Erich Maria Remarque's All Quiet on the Western Front is one of the greatest war novels of all time. It is a story, not of Germans, but of men, who even though they may have escaped shells, were destroyed by the war. The entire purpose of this novel is to illustrate the vivid horror and raw nature of war and to change the popular belief that war is an idealistic and romantic character. The story centers on Paul Ba? mer, who enlists in the German army with glowing enthusiasm. But in the course of war, he is consumed by it and in the end is "weary, broken, burnt out, rootless, and without hope.' Through Ba? mer, Remarque examines how war makes man inhuman. He uses excellent words and phrases to describe crucial details to this theme.
"The first bomb, the first explosion, burst in our hearts.' Ba? mer and his classmates who enlisted into the army see the true reality of the war. They enter the war fresh from school, knowing nothing except the environment of hopeful youth and they come to a premature maturity with the war, their only home. "We were eighteen and had begun to love life and the world; and we had to shoot it to pieces. We are not youth any longer.' They have lost their innocents. Everything they are taught, "the world of work, duty, culture, and progress' are not the slightest use to them because the only thing they need to know is how to survive. They need to know how to escape the shells as well as the emotional and psychological torment of the war.
The war takes an heavy toll on the soldiers who fight in it. The terror of death will infest the minds of soldiers and bring about horrible images of death and destruction until they break down and go to pieces. "Every hour and everyday, every shell and every death cuts this thin [line of sanity], and the years waste it rapidly.' In these dangerous moments, anybody would have gone mad, have deserted their post, or have fallen. It takes a special kind of soldier to deal with this emotional abuse; a soldier who will not go to pieces at the sight of a mutilated body; it takes a soldier like Ba? mer.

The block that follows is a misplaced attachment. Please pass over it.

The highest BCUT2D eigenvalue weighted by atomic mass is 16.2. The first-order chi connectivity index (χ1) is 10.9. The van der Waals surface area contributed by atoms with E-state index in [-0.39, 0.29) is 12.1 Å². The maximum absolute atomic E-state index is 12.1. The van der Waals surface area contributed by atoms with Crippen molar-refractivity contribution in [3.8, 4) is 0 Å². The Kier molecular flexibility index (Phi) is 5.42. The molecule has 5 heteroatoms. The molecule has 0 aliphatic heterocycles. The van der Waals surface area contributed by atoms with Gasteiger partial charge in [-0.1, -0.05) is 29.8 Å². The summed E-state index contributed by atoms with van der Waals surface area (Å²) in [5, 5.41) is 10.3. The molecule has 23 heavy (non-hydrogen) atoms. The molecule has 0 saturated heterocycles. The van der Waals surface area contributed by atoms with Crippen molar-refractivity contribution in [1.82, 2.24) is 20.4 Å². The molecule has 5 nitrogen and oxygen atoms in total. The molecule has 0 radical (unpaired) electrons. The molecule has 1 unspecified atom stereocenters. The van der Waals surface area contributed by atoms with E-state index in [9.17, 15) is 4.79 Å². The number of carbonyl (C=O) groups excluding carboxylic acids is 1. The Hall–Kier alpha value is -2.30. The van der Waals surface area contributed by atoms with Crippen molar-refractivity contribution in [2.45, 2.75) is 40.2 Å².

Ba? mer has "grown accustomed to it; war is the cause of death like influenza and dysentery. The deaths are merely more frequent, more varied and terrible.' He has rid himself of all feelings and thoughts. His emotions lie buried in the earth along with the soldiers who fell prey to them. His dullness protects him from going mad at the sight a slaughtered comrade or butchered friend. He wants to live at all costs so "every expression of his life must serve one purpose and one purpose only, preservation of existence, and he is absolutely focused on that.' For the cost of life is the death of his emotions, his survival depends on it. Every shell that falls, every shot that fires, a soldier must face the possible certainty of death.
To Ba? mer, death carries hand grenades and a bayonet, and a rifle really to take what he has long protected-his life. Whenever he looks into the eyes of an enemy soldier, he does not see a man, but sees death staring back at him. What can you do but fight back? He can not and will not coexist with you. It does not matter that he is a man of your same distinction; it does not matter if he has a mother, a father, a sister or a brother. All that matters is that he wants to take your life. The only way for you to live is to destroy him before he does destroys you.
Your salvation means his sacrifice. The life of a man is the price you pay for your continual existence. Ba? mer would destroy him because he threatens his survival and his survival is most important. "We march up, moody or good-tempered soldiers-we reach the zone where the front begins and become on the instant animals.' The fate of Ba? mer and the fate of all soldiers depends on their faith in their primal instincts. "The menace of death has transformed us into unthinking animals in order to give us the weapon of instinct…' His instinct protects him from the madness and the horror of mutilation.
He says "… We have become wild beasts. We do not fight… we defend ourselves against annihilation.' It is survival of the fittest; killed or be killed. Ba? mer not only believes this but also reinforces this idea with every shot he that fires and every man he that kills. "They are different men here, men I cannot properly understand, whom I envy and despise.' This is how Ba? mer feels, he cannot relate with men who have not fought the war. They are disillusioned by the war because they have not experienced it. "And of that you are not able to judge.
You see only your little sector and so cannot have any general survey.' They believe they can command the war without personal fighting in it. Ba? mer and all soldiers are different, changed from when they entered the war. "We will not be able to find our way any more.' They are the lost generation; they dread the end of the war almost as they dread wound and death. They have nothing to forward to but years of rage. They have experienced the horrors of war but not experienced enjoys of life. They will be pushed aside and forgotten and the years will past, and in the end they will fall into ruin.
All Quiet on the Western Front tries to explain the purpose of war and its uselessness. It is a story of an almost obliterated generation that fought for nothing but the principle of hate. Change the names, and it could have been the tale of a Frenchman, an Englishman, or an American. It is perhaps the most tragic generation our human records tell of.
It bears the overwhelming accent of simple truth that makes you wonder why war still exists. May 11, 1998 English III Honors.